Author: Paul De Hert,Stefaan Smis,Mathias Holvoet

Publisher: Supranational Criminal Law: Capita Selecta

ISBN: 9781780686400

Category:

Page: 314

View: 4767

Although rooted in a similar ideal, international human rights law (IHRL), international criminal law (ICL), and international humanitarian law (IHL) are separate fields of law, best represented as circles, each of which overlaps with the other two. However human rights often seems to absorb the other two, while in other situations, the lines between human rights law and its next door neighbours are blurred or contested. This volume consists of three main parts. The first main part explores the convergences and divergences between IHL and/or IHRL on the one hand, and ICL stricto sensu on the other hand. The second part investigates the convergences and divergences between IHRL and transnational crimes, or ICL in the broader sense, which suppresses crimes such as drug trafficking, trafficking in human beings and corruption through international treaties providing for domestic enforcement. The last section of this volume provides the reader with novel and original insights as to how IHRL and IHL converge and diverge by considering if and how the norms of other branches of international law come into play and how the European Court of Human Rights has engaged with the sometimes contradicting norms of IHL. It furthermore analyses the relationship between the specific IHL and IHRL norms which prohibit arbitrary displacement and maps their interaction. Finally, the effectiveness of States' investigations of war crimes committed by their armed forces is evaluated by emphasising attention to the relevant standards developed within IHRL, since IHL does not indicate specific criteria to evaluate the effectiveness of an investigation. (Series: Supranational Criminal Law: Capita Selecta, Vol. 24) [Subject: Criminal Law, International Law, Human Rights Law]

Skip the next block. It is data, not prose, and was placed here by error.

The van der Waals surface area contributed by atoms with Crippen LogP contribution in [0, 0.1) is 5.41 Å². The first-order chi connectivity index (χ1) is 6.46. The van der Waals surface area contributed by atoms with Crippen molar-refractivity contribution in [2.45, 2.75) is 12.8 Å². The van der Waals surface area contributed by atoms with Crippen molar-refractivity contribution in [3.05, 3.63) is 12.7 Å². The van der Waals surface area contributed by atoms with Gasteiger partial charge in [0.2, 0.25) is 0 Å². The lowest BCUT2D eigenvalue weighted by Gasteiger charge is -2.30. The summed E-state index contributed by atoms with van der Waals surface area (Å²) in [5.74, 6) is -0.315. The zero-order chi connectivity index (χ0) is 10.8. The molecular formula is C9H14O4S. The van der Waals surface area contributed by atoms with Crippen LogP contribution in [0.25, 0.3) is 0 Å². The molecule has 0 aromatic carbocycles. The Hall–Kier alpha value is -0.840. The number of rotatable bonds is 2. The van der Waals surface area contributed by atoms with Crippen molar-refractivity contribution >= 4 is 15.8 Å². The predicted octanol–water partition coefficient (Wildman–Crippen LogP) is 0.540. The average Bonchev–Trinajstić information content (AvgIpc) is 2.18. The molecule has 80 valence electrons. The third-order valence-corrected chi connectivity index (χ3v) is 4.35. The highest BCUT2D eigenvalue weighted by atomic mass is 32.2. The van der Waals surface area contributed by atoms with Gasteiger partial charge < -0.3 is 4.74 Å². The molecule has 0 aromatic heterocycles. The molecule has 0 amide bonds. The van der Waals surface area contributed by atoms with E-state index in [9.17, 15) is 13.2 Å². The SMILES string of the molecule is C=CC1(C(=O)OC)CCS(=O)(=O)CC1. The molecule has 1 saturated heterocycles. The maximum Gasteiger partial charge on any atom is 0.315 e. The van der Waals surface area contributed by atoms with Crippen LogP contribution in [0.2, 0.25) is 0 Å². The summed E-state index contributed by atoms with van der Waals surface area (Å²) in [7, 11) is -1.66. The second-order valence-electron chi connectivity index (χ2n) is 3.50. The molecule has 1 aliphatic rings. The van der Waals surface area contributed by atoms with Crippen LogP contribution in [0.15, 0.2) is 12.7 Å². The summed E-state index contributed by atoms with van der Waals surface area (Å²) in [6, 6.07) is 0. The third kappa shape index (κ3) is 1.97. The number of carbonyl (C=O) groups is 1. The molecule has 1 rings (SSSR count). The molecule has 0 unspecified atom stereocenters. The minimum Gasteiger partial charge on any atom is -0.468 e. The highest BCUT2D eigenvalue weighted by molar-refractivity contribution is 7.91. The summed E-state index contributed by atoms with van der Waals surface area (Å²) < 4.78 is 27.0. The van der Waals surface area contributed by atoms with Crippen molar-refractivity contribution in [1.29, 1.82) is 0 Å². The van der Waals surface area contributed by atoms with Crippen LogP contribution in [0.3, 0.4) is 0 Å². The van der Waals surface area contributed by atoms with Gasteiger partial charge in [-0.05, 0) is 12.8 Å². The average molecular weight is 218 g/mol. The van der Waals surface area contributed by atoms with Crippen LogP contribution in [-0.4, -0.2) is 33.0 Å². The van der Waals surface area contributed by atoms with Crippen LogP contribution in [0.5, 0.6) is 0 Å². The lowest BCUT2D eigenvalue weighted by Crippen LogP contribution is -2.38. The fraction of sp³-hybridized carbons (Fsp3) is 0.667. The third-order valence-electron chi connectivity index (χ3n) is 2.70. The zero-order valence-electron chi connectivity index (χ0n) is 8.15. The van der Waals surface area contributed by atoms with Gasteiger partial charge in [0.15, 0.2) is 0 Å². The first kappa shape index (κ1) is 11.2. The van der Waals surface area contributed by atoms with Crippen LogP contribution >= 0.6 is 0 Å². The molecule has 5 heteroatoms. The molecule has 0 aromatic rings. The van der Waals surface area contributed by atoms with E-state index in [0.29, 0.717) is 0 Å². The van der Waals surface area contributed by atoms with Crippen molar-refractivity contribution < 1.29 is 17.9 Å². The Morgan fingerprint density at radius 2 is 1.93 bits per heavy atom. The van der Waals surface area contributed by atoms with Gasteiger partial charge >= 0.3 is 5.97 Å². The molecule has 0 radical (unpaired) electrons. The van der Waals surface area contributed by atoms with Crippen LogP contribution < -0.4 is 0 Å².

Read More

The Interaction Between the United Nations and the International Criminal Court

Author: Andrea Marrone

Publisher: Intersentia

ISBN: 9781780684024

Category:

Page: 438

View: 6415